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From the birth of Venus to the fall of Icarus, the Surrealist master Salvador Dalí often depicted scenes from classical mythology in his paintings and prints. Dalí’s interest in mythology stemmed from his admiration for the psychoanalyst Sigmund Freud, who taught that ancient myths reveal fundamental truths about the …

An original signed photolithograph from an original gouache on Arches paper by Spanish artist Salvador Dali (1904-1989) titled "Helen of Troy (Angel with Wand)", 1977. Comes from the 1977 portfolio: 'Hommage a Homere'. Photolithography is lithography using plates made photographically. Limited …

Medium
Signature
Hand-signed by artist, Hand pencil signed by Dali lower right
Frame
Not included
Series
Comes from the 1977 portfolio: 'Hommage a Homere'.
Publisher
Levine & Levine
Image rights
Copyright © Graves International Art

Salvador Dalí was a leading proponent of Surrealism, the 20-century avant-garde movement that sought to release the creative potential of the unconscious through strange, dream-like imagery. “Surrealism is destructive, but it destroys only what it considers to be shackles limiting our vision,” he said. Dalí is specially credited with the innovation of “paranoia-criticism,” a philosophy of art making he defined as “irrational understanding based on the interpretive-critical association of delirious phenomena.” In addition to meticulously painting fantastic compositions, such as The Accommodations of Desire (1929) and the melting clocks in his famed The Persistence of Memory (1931), Dalí was a prolific writer and early filmmaker, and cultivated an eccentric public persona with his flamboyant mustache, pet ocelot, and outlandish behavior and quips.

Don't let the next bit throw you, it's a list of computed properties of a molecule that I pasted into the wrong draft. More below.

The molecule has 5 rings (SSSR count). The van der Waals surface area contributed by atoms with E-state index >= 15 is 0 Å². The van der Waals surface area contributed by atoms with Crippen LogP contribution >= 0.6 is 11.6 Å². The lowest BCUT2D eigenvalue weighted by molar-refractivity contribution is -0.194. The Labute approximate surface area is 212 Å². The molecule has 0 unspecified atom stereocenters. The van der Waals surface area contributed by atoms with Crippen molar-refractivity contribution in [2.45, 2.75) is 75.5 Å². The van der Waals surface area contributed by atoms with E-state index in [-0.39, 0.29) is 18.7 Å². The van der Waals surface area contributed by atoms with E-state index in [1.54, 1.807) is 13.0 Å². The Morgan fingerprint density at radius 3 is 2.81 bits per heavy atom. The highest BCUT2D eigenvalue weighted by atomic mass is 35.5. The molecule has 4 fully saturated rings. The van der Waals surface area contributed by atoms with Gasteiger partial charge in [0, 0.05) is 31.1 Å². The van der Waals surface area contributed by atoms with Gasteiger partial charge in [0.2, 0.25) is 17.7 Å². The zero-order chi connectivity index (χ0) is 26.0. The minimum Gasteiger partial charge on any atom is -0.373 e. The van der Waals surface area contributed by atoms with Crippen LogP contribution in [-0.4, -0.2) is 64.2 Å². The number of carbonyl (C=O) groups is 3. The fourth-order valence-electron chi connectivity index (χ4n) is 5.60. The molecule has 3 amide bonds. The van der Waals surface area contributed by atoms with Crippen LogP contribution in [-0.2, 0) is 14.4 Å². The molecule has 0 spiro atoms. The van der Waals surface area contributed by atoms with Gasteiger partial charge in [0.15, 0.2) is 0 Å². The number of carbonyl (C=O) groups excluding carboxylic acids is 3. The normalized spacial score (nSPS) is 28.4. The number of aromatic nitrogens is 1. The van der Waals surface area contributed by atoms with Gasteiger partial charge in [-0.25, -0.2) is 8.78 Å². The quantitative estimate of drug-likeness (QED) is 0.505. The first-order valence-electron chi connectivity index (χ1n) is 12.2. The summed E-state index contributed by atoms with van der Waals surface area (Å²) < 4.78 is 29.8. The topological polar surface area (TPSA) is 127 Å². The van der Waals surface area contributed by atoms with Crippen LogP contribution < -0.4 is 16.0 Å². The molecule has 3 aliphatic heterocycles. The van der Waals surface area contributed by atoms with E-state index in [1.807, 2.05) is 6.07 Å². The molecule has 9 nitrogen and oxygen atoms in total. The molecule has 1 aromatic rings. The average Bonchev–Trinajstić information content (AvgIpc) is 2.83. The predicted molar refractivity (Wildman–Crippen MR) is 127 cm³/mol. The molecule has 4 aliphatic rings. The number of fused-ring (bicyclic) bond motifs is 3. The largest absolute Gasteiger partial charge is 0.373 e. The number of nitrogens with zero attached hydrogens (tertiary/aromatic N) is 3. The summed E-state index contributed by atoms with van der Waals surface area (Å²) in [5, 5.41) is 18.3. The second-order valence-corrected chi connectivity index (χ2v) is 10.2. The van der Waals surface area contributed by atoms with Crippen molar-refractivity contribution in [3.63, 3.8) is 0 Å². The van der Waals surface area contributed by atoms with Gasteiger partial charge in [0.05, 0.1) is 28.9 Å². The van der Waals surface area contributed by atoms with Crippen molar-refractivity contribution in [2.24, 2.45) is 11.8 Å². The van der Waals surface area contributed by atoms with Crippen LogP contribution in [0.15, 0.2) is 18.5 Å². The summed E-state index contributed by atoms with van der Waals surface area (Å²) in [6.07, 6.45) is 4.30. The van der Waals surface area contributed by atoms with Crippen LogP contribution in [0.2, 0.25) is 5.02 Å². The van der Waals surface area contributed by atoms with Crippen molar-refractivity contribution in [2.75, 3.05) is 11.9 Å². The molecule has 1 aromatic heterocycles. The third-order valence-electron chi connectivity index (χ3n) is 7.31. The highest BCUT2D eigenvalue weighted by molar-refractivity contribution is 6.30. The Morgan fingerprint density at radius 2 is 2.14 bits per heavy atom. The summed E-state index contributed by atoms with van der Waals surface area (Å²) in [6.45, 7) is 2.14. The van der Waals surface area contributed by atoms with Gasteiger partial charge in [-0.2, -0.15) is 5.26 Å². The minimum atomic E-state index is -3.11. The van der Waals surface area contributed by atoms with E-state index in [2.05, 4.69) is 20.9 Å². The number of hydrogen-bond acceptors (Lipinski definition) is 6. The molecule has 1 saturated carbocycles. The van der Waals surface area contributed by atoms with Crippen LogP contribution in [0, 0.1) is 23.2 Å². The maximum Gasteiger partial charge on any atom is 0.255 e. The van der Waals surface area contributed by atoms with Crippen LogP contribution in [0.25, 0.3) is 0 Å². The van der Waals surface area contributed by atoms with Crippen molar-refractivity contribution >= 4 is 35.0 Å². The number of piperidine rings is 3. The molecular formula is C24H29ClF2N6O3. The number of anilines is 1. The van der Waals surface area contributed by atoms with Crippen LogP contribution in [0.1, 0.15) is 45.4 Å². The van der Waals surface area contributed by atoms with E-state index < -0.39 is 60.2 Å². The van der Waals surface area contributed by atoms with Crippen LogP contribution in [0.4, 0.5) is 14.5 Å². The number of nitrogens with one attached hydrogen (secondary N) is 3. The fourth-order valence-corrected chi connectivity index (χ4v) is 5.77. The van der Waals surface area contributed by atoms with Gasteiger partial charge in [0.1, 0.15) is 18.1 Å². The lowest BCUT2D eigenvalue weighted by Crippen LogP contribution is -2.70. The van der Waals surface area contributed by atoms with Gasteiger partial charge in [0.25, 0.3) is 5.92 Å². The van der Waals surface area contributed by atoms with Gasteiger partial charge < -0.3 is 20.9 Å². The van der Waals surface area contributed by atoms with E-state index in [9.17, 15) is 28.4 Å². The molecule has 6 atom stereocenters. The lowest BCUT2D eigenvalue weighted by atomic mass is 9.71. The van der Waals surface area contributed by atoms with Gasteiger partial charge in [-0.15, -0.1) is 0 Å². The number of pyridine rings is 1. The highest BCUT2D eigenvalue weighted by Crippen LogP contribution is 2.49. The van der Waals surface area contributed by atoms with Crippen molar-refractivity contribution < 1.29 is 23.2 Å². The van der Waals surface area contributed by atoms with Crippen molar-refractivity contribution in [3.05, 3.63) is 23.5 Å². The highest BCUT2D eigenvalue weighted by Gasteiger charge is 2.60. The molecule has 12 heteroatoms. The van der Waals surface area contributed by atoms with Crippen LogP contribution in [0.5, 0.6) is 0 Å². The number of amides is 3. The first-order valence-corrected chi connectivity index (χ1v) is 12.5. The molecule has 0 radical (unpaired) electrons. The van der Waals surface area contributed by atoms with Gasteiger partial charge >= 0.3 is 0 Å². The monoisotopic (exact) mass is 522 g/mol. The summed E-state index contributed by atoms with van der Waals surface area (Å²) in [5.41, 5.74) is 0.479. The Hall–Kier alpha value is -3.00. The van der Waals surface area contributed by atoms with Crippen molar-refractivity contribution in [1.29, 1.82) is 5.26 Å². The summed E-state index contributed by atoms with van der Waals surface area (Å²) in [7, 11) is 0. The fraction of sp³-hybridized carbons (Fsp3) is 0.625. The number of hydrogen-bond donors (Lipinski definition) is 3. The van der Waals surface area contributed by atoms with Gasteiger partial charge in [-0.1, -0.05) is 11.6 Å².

High auction record
£13.5m, Sotheby's, 2011
Collected by major museums
Tate, Museum of Modern Art (MoMA), Indianapolis Museum of Art at Newfields, de la Cruz Collection
Selected exhibitions
2019
Masterpiece Collection / SingaporeOpera Gallery
2016
Highlights from Kunstmuseum BernKunstmuseum Bern
2015
Salvador DalíOpera Gallery
View all

Helen of Troy (Angel with Wand), 1977

Photolithograph
31 × 21 1/2 in
78.7 × 54.6 cm
Edition 107/350
.
Sold
Location
St. Augustine
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From the birth of Venus to the fall of Icarus, the Surrealist master Salvador Dalí often depicted …

An original signed photolithograph from an original gouache on Arches paper by Spanish artist …

Medium
Signature
Hand-signed by artist, Hand pencil signed by Dali lower right
Frame
Not included
Series
Comes from the 1977 portfolio: 'Hommage a Homere'.
Publisher
Levine & Levine
Image rights
Copyright © Graves International Art

Salvador Dalí was a leading proponent of Surrealism, the 20-century avant-garde movement that sought to release the creative potential of the unconscious through strange, dream-like imagery. “Surrealism is destructive, but it destroys only what it considers to be shackles limiting our vision,” he said. Dalí is specially credited with the innovation of “paranoia-criticism,” a philosophy of art making he defined as “irrational understanding based on the interpretive-critical association of delirious phenomena.” In addition to meticulously painting fantastic compositions, such as The Accommodations of Desire (1929) and the melting clocks in his famed The Persistence of Memory (1931), Dalí was a prolific writer and early filmmaker, and cultivated an eccentric public persona with his flamboyant mustache, pet ocelot, and outlandish behavior and quips.

High auction record
£13.5m, Sotheby's, 2011
Collected by major museums
Tate, Museum of Modern Art (MoMA), Indianapolis Museum of Art at Newfields, de la Cruz Collection
Selected exhibitions (3)
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